With all the recent and argumentative pet food recalls, it is no wonder that pet owners have preferred making homemade dog food for their furry friends but remember raw pet food diets can be dangerous; in lieu of commercial and, quite possibly, bad dog food and cat food considered as contaminated. So what's all the fuss about? What horrible things can bad contaminated dog food do to your canine companion, and more importantly, what can you do to prevent it? Just what is in these supposedly nutritionally balanced meals that has got animal lovers in an uproar?
People are discouraged from consuming too much canned goods for various health reasons. The same holds true for dogs, foods for people that are bad for your dog.
Moist dog food is packed in cans. You can just visualize all the unnatural ingredients injected into the whole package, mostly to intensify flavors, enhance palatability, and even improve appearance.
What's truly disconcerting is the truth that animal by-products, the main components of pet food, are already bombarded with chemicals long before they reach the processing plant. So even if the can's label provides a different information, there's really nothing like a 'No Preservatives' as a guarantee.
Dry dog food is even worse. Since canning in itself is already a preserving process, moist dog food contains less of the contaminated materials used to prolong shelf life compared with its dry counterpart.
A different predicament is the ingredients themselves, usually raw meat-based, poultry, and grains. Anything that is known to be harmful for people to eat, such as innards, blood, and bones, make up the by-products that are ground and blended into what we know as pet food. In reality, they are bad dog food.
The thing is, it is not always slaughtered animals that make their way into these meals but oftentimes, diseased carcasses and euthanized creatures are included also. And the drugs and bacteria like Salmonella and Escherichia coli thriving in these meats do not always die during manufacturing.
Furthermore, when moldy grain is thrown in, as well as all the other artificial ingredients the numbers of which are too many to count with both hands, you then have a lethal canine cocktail. It doesn't take a nutrition expert to know that this spells disaster for the end user, i.e., innocent little Fido.
Injuirous outcome of bad dog food include vomiting, diarrhea, and loss of appetite. But that's just for starters. The more dangerous toxins, like cf1 butylated hydroxyanisole (BHA), butylated hydroxytoluene (BHT), and ethoxyquin, which are all given in small doses, can cause cancer, organ failure, and ultimately, death when consumed over a long period.
So what can you, the dog owner, do about all this? Voice your concerns. Call pet food manufacturers and demand for better quality products so you get what you've paid for. Better yet, try making your own homemade dog food. At least then, you can be sure about what your beloved pet is actually eating. If you have any doubts on the food you're feeding your dog, consult your veterinarian immediately.
Your loving and dedicated pet deserves more than just a mouthful presence of contaminated bad dog food. Don't you think it's time you showed him just that?
First of all, consult your veterinarian before making any kind of switch. Know also that it will take time for your dog to get used to the new menu so introduce your homemade dog food gradually, beginning with just a tiny fraction along with the commercially bought food he is accustomed to. Then slowly decrease the commercial dog food as you increase the food you prepared yourself, until the former is completely eliminated from your pet’s diet.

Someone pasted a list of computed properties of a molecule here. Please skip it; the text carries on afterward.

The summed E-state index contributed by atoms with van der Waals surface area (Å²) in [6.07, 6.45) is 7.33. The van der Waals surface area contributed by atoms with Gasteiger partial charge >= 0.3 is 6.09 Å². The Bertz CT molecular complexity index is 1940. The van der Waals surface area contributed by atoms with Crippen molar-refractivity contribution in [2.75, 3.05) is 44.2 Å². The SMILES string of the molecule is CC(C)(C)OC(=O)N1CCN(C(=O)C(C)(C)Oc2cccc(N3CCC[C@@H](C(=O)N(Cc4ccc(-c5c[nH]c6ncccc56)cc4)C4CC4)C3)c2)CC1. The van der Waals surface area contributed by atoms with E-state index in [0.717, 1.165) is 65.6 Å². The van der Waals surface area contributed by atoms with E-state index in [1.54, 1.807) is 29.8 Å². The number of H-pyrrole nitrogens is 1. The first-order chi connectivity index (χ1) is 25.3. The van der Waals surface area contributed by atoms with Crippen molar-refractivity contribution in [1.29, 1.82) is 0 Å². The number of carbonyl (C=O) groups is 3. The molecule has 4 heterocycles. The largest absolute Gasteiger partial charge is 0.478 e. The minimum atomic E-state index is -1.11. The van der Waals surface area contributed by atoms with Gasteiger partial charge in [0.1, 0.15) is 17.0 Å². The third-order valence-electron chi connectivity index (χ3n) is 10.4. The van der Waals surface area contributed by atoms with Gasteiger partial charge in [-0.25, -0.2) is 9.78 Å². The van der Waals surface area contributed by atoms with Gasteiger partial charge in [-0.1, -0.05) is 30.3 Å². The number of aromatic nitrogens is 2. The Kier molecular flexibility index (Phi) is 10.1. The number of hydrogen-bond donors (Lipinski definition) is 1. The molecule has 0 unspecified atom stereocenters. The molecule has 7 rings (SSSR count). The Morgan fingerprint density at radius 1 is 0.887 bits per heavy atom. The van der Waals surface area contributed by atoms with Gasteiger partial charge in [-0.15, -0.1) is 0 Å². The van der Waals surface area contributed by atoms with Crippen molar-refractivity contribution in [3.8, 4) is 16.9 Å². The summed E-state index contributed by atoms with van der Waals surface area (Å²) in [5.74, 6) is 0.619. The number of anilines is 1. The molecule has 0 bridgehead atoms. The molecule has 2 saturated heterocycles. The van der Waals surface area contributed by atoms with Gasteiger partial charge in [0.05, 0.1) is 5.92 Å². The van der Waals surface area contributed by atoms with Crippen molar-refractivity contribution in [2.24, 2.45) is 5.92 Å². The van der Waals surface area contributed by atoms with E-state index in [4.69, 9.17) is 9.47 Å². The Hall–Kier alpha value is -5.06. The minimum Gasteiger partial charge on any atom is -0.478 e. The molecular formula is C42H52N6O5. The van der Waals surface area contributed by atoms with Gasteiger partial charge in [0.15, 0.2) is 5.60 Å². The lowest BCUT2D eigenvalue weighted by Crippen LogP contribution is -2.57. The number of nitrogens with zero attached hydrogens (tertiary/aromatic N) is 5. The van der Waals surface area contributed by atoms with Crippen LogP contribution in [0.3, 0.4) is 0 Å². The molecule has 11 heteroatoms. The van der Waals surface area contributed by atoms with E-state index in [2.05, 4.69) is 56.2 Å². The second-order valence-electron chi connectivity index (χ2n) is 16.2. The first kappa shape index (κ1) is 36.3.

To ensure that your dog gets balanced nutrition for optimum health, give your pet a mixture of 40% meat, 30% vegetables, and 30% starch. Organs like the heart, the liver, and kidneys are especially healthy for your dog.
Ground eggshells are likewise nutritious and can be blended in with his meal. A popular mix is carrot, brown rice, and ground turkey. You may also replace the turkey with ground beef, add some brewer’s yeast, and you have a whole other menu right there. Variety is good.
Buy fresh meats like lean beef, stewing meats, boneless steak or roast, boneless stewing lamb, shank, leg of lamb or butt. For poultry, buy boneless, skinless chicken breast, fillet, or thigh.
Besides rice, pasta and oatmeal are excellent sources for starch. Other than carrots, choice veggies are fresh pumpkin, squash, sweet potatoes, yams, beets, parsnips, broccoli, zucchini, and cucumber. Chop them up into tiny pieces before serving.
Steer clear of peas, beans, chard, tomatoes, and bell peppers as they may bring about digestive problems or damage red blood cells. If you must use garlic, a natural flea repellant, make sure it is cooked and use it only sparingly as raw or spoiled garlic can be poisonous. Again, when in doubt, consult your vet. Avoid onions at all costs.
You can either serve the food in their natural state, or cook them lightly in a pan to prevent loss of vitamins and nutrients, so the meat’s natural juices are retained. If the veggies are a tad too hard, steam them lightly beforehand. Just don’t forget to cool the homemade dog food first before serving.
Prepare enough to last your dog two servings a day for three days. Do not exceed three days as the food will no longer be fresh by then. A good way to estimate the amount is to multiply your adult dog’s body weight by 0.4. The result is more or less the number in ounces he should be eating in a day. Once prepared, keep the food refrigerated when not in use.
Pretty simple, isn’t it? Just follow these tips and learn how to make homemade dog food on your own. Your dog will love you all the more for it.
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